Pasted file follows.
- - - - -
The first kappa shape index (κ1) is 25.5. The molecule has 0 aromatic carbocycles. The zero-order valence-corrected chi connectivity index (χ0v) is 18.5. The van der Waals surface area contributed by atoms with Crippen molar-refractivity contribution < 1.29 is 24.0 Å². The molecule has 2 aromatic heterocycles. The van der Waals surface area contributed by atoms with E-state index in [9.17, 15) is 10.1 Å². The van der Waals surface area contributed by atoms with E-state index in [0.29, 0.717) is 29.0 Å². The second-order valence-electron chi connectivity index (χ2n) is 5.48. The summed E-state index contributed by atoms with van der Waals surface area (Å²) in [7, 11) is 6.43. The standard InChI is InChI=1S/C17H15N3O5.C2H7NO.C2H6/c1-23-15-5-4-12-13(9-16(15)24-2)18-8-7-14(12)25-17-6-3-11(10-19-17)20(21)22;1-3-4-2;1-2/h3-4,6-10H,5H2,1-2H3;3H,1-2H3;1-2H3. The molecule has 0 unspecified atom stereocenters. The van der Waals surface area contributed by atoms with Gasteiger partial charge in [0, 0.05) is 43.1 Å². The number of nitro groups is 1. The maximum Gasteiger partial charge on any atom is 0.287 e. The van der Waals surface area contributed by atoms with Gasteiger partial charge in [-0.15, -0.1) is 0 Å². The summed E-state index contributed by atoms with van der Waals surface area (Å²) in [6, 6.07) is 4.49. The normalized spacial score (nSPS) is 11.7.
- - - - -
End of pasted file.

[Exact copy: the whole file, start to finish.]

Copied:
The first kappa shape index (κ1) is 25.5. The molecule has 0 aromatic carbocycles. The zero-order valence-corrected chi connectivity index (χ0v) is 18.5. The van der Waals surface area contributed by atoms with Crippen molar-refractivity contribution < 1.29 is 24.0 Å². The molecule has 2 aromatic heterocycles. The van der Waals surface area contributed by atoms with E-state index in [9.17, 15) is 10.1 Å². The van der Waals surface area contributed by atoms with E-state index in [0.29, 0.717) is 29.0 Å². The second-order valence-electron chi connectivity index (χ2n) is 5.48. The summed E-state index contributed by atoms with van der Waals surface area (Å²) in [7, 11) is 6.43. The standard InChI is InChI=1S/C17H15N3O5.C2H7NO.C2H6/c1-23-15-5-4-12-13(9-16(15)24-2)18-8-7-14(12)25-17-6-3-11(10-19-17)20(21)22;1-3-4-2;1-2/h3-4,6-10H,5H2,1-2H3;3H,1-2H3;1-2H3. The molecule has 0 unspecified atom stereocenters. The van der Waals surface area contributed by atoms with Gasteiger partial charge in [0, 0.05) is 43.1 Å². The number of nitro groups is 1. The maximum Gasteiger partial charge on any atom is 0.287 e. The van der Waals surface area contributed by atoms with Gasteiger partial charge in [-0.15, -0.1) is 0 Å². The summed E-state index contributed by atoms with van der Waals surface area (Å²) in [6, 6.07) is 4.49. The normalized spacial score (nSPS) is 11.7.